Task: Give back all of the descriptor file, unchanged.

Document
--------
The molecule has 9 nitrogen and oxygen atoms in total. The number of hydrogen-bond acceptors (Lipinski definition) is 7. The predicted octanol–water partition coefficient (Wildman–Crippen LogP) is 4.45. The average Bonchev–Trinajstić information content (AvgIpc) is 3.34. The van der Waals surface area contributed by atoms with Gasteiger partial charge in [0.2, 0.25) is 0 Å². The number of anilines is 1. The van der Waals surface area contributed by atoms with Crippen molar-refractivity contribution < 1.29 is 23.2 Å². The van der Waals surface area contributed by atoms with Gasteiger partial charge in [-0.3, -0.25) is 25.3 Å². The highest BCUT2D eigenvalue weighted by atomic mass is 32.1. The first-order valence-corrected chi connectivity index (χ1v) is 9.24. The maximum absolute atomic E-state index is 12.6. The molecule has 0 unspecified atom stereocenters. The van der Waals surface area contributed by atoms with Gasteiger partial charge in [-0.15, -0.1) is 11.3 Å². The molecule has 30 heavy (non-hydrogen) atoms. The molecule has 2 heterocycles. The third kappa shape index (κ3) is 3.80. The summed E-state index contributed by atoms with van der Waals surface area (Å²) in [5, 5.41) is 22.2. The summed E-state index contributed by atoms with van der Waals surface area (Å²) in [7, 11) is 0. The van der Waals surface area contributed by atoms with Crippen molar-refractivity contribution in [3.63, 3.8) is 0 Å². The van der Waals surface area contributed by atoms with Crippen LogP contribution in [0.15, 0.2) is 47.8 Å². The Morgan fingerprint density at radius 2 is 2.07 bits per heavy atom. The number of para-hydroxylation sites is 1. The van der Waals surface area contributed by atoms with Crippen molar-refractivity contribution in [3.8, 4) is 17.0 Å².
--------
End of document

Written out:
The molecule has 9 nitrogen and oxygen atoms in total. The number of hydrogen-bond acceptors (Lipinski definition) is 7. The predicted octanol–water partition coefficient (Wildman–Crippen LogP) is 4.45. The average Bonchev–Trinajstić information content (AvgIpc) is 3.34. The van der Waals surface area contributed by atoms with Gasteiger partial charge in [0.2, 0.25) is 0 Å². The number of anilines is 1. The van der Waals surface area contributed by atoms with Crippen molar-refractivity contribution < 1.29 is 23.2 Å². The van der Waals surface area contributed by atoms with Gasteiger partial charge in [-0.3, -0.25) is 25.3 Å². The highest BCUT2D eigenvalue weighted by atomic mass is 32.1. The first-order valence-corrected chi connectivity index (χ1v) is 9.24. The maximum absolute atomic E-state index is 12.6. The molecule has 0 unspecified atom stereocenters. The van der Waals surface area contributed by atoms with Gasteiger partial charge in [-0.15, -0.1) is 11.3 Å². The molecule has 30 heavy (non-hydrogen) atoms. The molecule has 2 heterocycles. The third kappa shape index (κ3) is 3.80. The summed E-state index contributed by atoms with van der Waals surface area (Å²) in [5, 5.41) is 22.2. The summed E-state index contributed by atoms with van der Waals surface area (Å²) in [7, 11) is 0. The van der Waals surface area contributed by atoms with Crippen molar-refractivity contribution in [3.63, 3.8) is 0 Å². The van der Waals surface area contributed by atoms with Crippen LogP contribution in [0.15, 0.2) is 47.8 Å². The Morgan fingerprint density at radius 2 is 2.07 bits per heavy atom. The number of para-hydroxylation sites is 1. The van der Waals surface area contributed by atoms with Crippen molar-refractivity contribution in [3.8, 4) is 17.0 Å².